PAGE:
2. Alienate young people by blaming popular culture for devaluing pit bulls. Kids looove when adults disapprove of their music.
3. Use the media to stereotype. Categorize dogs as "aggressive" and indicate to bored youth that, after all, the dogs were "bred to fight."
4. To separate out from acceptable shelter dogs, reinforce the pit bulls' lessor status: "They are not pets." - Assistant DA Smith
5. Where possible, alienate further by implying that dog fighting is a stain on the lower classes. "I really want to get the word out, especially to the low-income students" - Assistant DA Smith.
6. Indicate that pit bulls are better off dead. "This is a point where death can be a gift." - Houston SPCA veterinarian Harkness.

Finally, Lucky 7. If your audience still doesn't get the message, demonstrate by killing every single pit bull you get your hands on.

That'll teach'em, Houston.

Photo above: Vick dog 'Shadow' during evaluations.

Friday, November 28, 2008

BAD RAP Gossip

In a new pending home tonight: Once adopted, then bounced back due to a move to Australia: Roller! ... Dogs that are one step away from going home: Kinzie, Harley, Jelly Roll Jones ... Now in a new foster home: Squeeks ... Now being courted by new applicants: Grace, Piglet (fingers crossed) ...

.... Still waiting to be claimed by Obama or other ... Bob the Dog (above). Bob is living at the Oakland Animal Services as part of BR's Ambassadog Project.

Other gossip... BR's Vick dogs will be in a major publication in time for Christmas. Good stocking stuffers for the dog fans in your circles. And, Jonny Justice is about to make an appearance on a popular show. Stay tuned for juicy details.

Thursday, November 27, 2008


Dogs remind: Life is good. Even better if you get your feet wet.

Thanks to all the dogs out there who inspire us to push past our comfort zones and into some of Life's happiest adventures.

Tuesday, November 25, 2008

Let's get this party started! - Wanted: Fun for dogs

22 hours a day in a kennel is a looong time to wait for fun. This holiday, please consider giving to the sheltered pit bulls - either those in Oakland's kennels or closer to your home - or both! All toy donations go to BR's foster dogs, especially the kenneled Ambassadogs now living at the shelter. We also share around with the many, many other pit bulls that come in. Even the dogs that are under custody hold (below) and/or those that can't be adopted due to health or behavior reasons deserve some kindness before they go 'home.'

Our Wish List:

For downtime in the kennels...
Used blankets and towels for better naps.
Goods to freeze inside kong balls: Peanut butter, healthy wet dog food
Cans of unsweetened pumpkin to curb diarrhea
Healthy chewies: Bully Sticks, white shin, tibia or knuckle bones Link (no rawhide, pigs ear or smokey meat please since they tend to upset our sensitive divas' bellies)
Grizzly salmon oil to rebuild our dogs' health
Multi-vitamins for the same
For play time...
Used stuffed toys for rowdy fun (bagged thrift store stuffies are great)
Old soccer balls, basketballs, footballs - YES! and tennis balls, too.
Strong (long) tug ropes
Tuff toys - oh WOW do they love these. Tuff Stuff
Treadless motorcycle tires for fun tug & toss games
For our training room...
Washed dog beds for quiet time
Cleaning supplies: Nature's Miracle for those inevitable accidents!
Healthy training treats (liver treats, Natural Balance loaf, etc)
Handsome 16"-22" collars to look pretty for dog shoppers

Please send items to:
BAD RAP Ambassadog Program
c/o Oakland Animal Services
1101 29th Street Oakland 94601

Or, let us know where we can pick up your donation.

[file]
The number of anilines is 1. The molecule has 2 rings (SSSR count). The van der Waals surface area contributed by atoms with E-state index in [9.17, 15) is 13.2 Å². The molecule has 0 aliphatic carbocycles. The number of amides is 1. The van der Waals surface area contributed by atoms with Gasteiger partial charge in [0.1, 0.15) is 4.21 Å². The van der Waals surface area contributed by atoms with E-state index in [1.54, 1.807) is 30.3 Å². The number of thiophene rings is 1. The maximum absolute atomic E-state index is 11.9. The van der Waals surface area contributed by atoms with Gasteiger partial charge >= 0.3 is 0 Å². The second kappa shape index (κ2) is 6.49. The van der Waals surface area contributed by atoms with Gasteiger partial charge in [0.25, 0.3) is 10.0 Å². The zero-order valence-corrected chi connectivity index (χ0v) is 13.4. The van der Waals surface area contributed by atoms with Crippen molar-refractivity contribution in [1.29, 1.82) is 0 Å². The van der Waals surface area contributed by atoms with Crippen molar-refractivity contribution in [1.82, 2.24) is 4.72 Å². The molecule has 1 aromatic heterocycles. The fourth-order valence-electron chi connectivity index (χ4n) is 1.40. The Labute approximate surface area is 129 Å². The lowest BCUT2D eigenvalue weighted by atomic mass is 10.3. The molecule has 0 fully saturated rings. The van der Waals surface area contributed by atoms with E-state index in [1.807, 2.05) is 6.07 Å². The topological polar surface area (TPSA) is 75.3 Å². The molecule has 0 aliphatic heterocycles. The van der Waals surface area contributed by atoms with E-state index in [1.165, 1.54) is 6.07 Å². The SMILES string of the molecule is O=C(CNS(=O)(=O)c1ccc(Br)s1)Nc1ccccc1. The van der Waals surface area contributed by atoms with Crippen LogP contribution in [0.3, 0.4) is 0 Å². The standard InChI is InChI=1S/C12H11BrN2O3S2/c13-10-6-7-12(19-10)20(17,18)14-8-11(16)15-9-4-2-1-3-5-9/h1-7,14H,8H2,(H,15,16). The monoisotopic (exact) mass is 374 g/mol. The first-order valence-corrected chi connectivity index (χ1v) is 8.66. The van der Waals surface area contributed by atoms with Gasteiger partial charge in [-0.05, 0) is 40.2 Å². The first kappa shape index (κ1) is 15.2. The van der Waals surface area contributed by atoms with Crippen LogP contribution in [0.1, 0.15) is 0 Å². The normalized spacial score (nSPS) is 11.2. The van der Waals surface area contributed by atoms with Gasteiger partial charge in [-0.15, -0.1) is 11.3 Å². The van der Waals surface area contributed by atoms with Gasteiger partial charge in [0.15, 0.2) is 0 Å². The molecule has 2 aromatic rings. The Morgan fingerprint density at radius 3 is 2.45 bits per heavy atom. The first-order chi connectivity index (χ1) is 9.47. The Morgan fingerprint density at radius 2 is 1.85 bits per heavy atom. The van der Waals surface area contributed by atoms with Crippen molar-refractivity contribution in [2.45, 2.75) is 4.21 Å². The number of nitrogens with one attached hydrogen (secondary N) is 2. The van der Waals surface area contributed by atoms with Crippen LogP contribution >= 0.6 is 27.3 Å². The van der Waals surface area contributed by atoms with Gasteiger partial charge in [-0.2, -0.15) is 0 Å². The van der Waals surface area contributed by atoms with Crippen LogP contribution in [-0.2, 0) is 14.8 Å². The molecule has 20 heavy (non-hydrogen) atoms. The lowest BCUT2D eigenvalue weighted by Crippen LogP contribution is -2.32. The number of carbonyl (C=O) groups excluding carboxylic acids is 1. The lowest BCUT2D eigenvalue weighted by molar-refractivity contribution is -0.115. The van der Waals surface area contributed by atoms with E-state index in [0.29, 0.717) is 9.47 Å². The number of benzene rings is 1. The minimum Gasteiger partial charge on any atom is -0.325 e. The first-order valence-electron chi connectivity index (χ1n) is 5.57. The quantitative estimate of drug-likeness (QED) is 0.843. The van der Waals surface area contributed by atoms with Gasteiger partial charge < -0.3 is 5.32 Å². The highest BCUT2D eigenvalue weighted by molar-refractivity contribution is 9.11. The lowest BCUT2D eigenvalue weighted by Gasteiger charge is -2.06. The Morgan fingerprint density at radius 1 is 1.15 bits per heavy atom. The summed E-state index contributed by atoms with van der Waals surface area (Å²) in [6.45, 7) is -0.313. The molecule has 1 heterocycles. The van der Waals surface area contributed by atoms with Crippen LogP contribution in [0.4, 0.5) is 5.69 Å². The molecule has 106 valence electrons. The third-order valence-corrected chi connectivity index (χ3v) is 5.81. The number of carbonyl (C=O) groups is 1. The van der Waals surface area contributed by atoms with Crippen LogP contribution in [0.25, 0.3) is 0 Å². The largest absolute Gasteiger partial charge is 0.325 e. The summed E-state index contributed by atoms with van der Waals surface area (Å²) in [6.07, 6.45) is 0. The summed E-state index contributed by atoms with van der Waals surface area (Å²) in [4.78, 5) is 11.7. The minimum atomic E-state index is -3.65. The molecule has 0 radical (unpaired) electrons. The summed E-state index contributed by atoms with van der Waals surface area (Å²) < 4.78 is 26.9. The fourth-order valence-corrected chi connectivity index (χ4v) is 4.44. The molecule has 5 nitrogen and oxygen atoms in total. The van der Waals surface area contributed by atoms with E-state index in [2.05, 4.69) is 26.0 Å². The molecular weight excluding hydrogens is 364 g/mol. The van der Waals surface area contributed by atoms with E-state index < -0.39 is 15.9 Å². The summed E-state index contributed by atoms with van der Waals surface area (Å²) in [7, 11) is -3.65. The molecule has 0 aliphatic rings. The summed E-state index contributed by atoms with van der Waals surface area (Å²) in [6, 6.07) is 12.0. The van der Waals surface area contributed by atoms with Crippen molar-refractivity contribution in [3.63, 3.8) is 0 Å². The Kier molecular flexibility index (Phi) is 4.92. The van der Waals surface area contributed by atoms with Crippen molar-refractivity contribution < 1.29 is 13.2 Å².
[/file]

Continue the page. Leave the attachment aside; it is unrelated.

Thank you, Thank you!!

BELOW: Bob, Harley and Piget have a great play date with a ... Goose? heh. (btw, we don't recommend tug games between all dogs. Know your dogs' limits! More info)

Monday, November 24, 2008

Achieved Purpose?

A couple of years ago San Francisco city leaders spearheaded the movement to pass SB861, the state legislation that permits municipalities to enact local BSL for the purpose of controlling overpopulation. Since that time, the city has remained the only one in the Bay Area and one of very few state-wide to avail themselves of this option. The city’s ordinance requires pit bulls, as determined by Animal Care and Control, over the age of 6 months to be spayed/neutered unless granted an exception. The fines collected from those who fail to comply are to be utilized not to provide low cost or free pit bull S/N, but rather to fund the ‘pit bull breeding permit program’ – a system for issuing permits to those who would like to breed their pit bulls.

You may be asking yourself ‘what’s the problem?’ After all, we all generally agree that we would like to see a dramatic decrease in pit bull breeding and an end to casual backyard breeding. Beyond the fact that we know voluntary S/N programs work best, and BSL comes with horrible unintended consequences like difficulty finding a rental that will accept your dog, San Francisco has enacted what politicians like city mayor Gavin Newsom rail against the state and federal governments for – an unfunded mandate. In this case the mandate is imposed by the city on the citizens.

While the rest of the Bay Area encourages and supports pit bull owners in their efforts to do the right thing and S/N their dogs through low cost and free services, San Francisco’s efforts are limited to fining those unable to afford to do the right thing. Take for example, a nurse I spoke with recently. A city employee and native, she’s spent her professional career devoted to treating incarcerated youth. A dog lover, she’s only owned rescued dogs and does not discriminate by breed. Are you getting the impression that she’s a good person and responsible citizen yet? A few weeks ago, by way of a friend of a friend, she came into possession of a young female pit bull puppy. When the San Francisco SPCA would not accept the dog, she stopped by SF ACC where she got the distinct impression the dog’s chances of survival were slim. Though she has 2 small dogs already, she decided to try to find the puppy a new home herself. Since then she’s been crate training, house training, exercising the energetic pup for hours every day and searching for a place to spay her. At about 6 months old, the dog is required to be spayed under SF’s ordinance. The unintended rescuer wants to comply, wants to be responsible and doesn’t want to pay a fine, but she cannot find an affordable spay clinic in San Francisco. The prices quoted for spay of a dog over 40 pounds range from $350 - $450; euthanasia is substantially cheaper. Local rescues can probably get a cheaper rate through their arrangement with vets based on their non-profit status, but because SF still has an overpopulation problem despite their BSL, San Francisco rescues report that there’s ‘no room at the Inn’.